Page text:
The porn star who’s made a name for himself with his guy-next-door looks and role opposite Lindsay Lohan in an upcoming indie flick came out Thursday against a proposed initiative to require condoms on adult film sets in Los Angeles County.
At a news conference inside an adult entertainment company in Burbank, the porn actor, James Deen, likened the “Safer Sex” initiative -- Measure B on the Nov. 6 ballot -- to an infringement on the civil rights of him and other performers.
“The idea of restricting our ability to make choices of our own is insulting. It is frankly unconstitutional,” he said, adding that he has never contracted a sexually-transmitted disease.
Deen has appeared in more than 900 adult movies and co-stars in the upcoming indie film “The Canyons.”
He was flanked by representatives of the Valley Industry & Commerce Assn., who said Measure B would cost millions of dollars in revenues and thousands of jobs -- from film and DVD production to web development.
“When we saw Measure B come across our computer screens, it became immediately apparent to us that this was bad for business in the valley,” said David Adelman, chairman of the association, which represents businesses in San Fernando Valley.
Funded and placed on the ballot by the AIDS Healthcare Foundation, Measure B would require the Los Angeles County Department of Public Health to license and permit adult movie productions and require performers to wear condoms.
It would also institute on-set inspections.
If the measure passes, opponents contend adult film production will move to other counties or states, such as Nevada and Florida, hurting the local entertainment industry.
“The adult entertainment industry is an important part of that matrix,” Adelman said.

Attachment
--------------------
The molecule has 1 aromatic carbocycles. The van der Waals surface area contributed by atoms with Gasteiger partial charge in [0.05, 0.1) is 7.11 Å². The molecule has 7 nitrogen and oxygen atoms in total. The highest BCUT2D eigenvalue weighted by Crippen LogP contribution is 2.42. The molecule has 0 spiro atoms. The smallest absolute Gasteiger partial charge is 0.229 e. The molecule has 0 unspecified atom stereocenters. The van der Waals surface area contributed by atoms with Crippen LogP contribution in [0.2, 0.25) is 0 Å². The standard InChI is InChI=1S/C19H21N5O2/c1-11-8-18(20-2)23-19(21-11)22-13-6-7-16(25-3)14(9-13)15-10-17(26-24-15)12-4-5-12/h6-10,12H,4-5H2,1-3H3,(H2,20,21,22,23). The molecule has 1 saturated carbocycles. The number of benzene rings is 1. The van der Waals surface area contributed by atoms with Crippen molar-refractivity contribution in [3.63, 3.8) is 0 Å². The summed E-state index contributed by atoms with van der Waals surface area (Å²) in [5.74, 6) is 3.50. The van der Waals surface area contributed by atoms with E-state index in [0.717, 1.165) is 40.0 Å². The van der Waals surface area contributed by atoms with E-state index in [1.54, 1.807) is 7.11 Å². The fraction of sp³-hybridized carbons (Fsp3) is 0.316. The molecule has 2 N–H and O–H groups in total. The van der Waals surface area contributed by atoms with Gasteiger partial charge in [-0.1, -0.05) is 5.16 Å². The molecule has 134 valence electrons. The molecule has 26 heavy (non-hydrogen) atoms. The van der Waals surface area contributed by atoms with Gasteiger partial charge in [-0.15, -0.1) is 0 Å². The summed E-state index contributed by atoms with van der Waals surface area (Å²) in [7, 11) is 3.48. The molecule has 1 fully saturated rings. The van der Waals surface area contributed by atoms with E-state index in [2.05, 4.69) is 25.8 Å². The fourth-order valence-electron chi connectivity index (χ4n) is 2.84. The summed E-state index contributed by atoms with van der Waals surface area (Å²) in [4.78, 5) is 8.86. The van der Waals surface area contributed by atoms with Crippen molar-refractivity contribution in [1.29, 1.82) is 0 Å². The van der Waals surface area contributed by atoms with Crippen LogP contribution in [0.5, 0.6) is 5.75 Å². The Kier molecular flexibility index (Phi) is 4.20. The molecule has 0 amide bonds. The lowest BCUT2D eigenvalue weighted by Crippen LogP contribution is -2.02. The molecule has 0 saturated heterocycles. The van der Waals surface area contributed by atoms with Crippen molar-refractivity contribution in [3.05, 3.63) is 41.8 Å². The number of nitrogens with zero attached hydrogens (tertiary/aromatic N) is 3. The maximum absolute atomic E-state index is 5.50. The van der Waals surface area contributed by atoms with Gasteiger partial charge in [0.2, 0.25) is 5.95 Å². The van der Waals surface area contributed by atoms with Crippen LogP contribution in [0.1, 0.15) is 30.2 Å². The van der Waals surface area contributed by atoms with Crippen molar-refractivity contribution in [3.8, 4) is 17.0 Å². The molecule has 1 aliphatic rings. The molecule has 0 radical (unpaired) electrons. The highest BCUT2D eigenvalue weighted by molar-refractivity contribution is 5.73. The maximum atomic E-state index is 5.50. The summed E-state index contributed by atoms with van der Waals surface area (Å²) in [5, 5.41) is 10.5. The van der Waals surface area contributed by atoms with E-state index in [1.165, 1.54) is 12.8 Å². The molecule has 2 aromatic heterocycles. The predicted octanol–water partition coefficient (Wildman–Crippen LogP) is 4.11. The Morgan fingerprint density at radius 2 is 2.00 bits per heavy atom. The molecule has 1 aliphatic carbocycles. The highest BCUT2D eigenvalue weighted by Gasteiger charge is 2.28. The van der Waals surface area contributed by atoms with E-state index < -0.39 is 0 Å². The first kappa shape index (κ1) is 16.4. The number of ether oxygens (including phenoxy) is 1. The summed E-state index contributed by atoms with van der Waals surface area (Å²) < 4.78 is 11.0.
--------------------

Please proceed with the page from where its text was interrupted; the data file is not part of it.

The association joins the No on Government Waste Committee, a broad-based coalition of business organizations, chambers of commerce and entertainment companies that oppose Measure B.
Deen, who was joined by two female adult film performers on Thursday, also defended current safeguards by pointing out that porn actors must undergo testing for HIV and sexually-transmitted diseases every 14 to 28 days.
“It’s the personal choice of the performers,” he said. “If a performer desires a condom, then they use a condom.”
But the porn industry suffered a setback in August when it announced a voluntary moratorium on X-rated film production as public health officials investigated a cluster of syphilis cases among porn actors in L.A. County.
At the time, Michael Weinstein, president of the AIDS Healthcare Foundation, told the Los Angeles Times that the developments show adult film companies are incapable of policing themselves and that the group would use the outbreak to promote Measure B.
-- Mark Kellam, Times Community News
Follow Mark Kellam on Twitter: @LAMarkKellam